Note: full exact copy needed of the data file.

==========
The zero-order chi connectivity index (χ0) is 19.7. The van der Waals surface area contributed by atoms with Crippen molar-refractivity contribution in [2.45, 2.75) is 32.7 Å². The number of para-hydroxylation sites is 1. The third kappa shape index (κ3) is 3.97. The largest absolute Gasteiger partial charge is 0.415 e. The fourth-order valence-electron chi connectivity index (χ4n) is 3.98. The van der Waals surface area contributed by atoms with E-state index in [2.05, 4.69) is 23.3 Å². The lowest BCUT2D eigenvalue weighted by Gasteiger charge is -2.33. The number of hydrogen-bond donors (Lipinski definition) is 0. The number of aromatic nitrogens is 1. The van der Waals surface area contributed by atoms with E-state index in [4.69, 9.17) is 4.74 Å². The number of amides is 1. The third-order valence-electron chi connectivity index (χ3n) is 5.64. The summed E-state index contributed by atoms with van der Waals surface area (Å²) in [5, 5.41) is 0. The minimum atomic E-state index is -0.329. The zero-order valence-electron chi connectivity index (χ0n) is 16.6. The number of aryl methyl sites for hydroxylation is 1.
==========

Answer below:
The zero-order chi connectivity index (χ0) is 19.7. The van der Waals surface area contributed by atoms with Crippen molar-refractivity contribution in [2.45, 2.75) is 32.7 Å². The number of para-hydroxylation sites is 1. The third kappa shape index (κ3) is 3.97. The largest absolute Gasteiger partial charge is 0.415 e. The fourth-order valence-electron chi connectivity index (χ4n) is 3.98. The van der Waals surface area contributed by atoms with E-state index in [2.05, 4.69) is 23.3 Å². The lowest BCUT2D eigenvalue weighted by Gasteiger charge is -2.33. The number of hydrogen-bond donors (Lipinski definition) is 0. The number of aromatic nitrogens is 1. The van der Waals surface area contributed by atoms with E-state index in [4.69, 9.17) is 4.74 Å². The number of amides is 1. The third-order valence-electron chi connectivity index (χ3n) is 5.64. The summed E-state index contributed by atoms with van der Waals surface area (Å²) in [5, 5.41) is 0. The minimum atomic E-state index is -0.329. The zero-order valence-electron chi connectivity index (χ0n) is 16.6. The number of aryl methyl sites for hydroxylation is 1.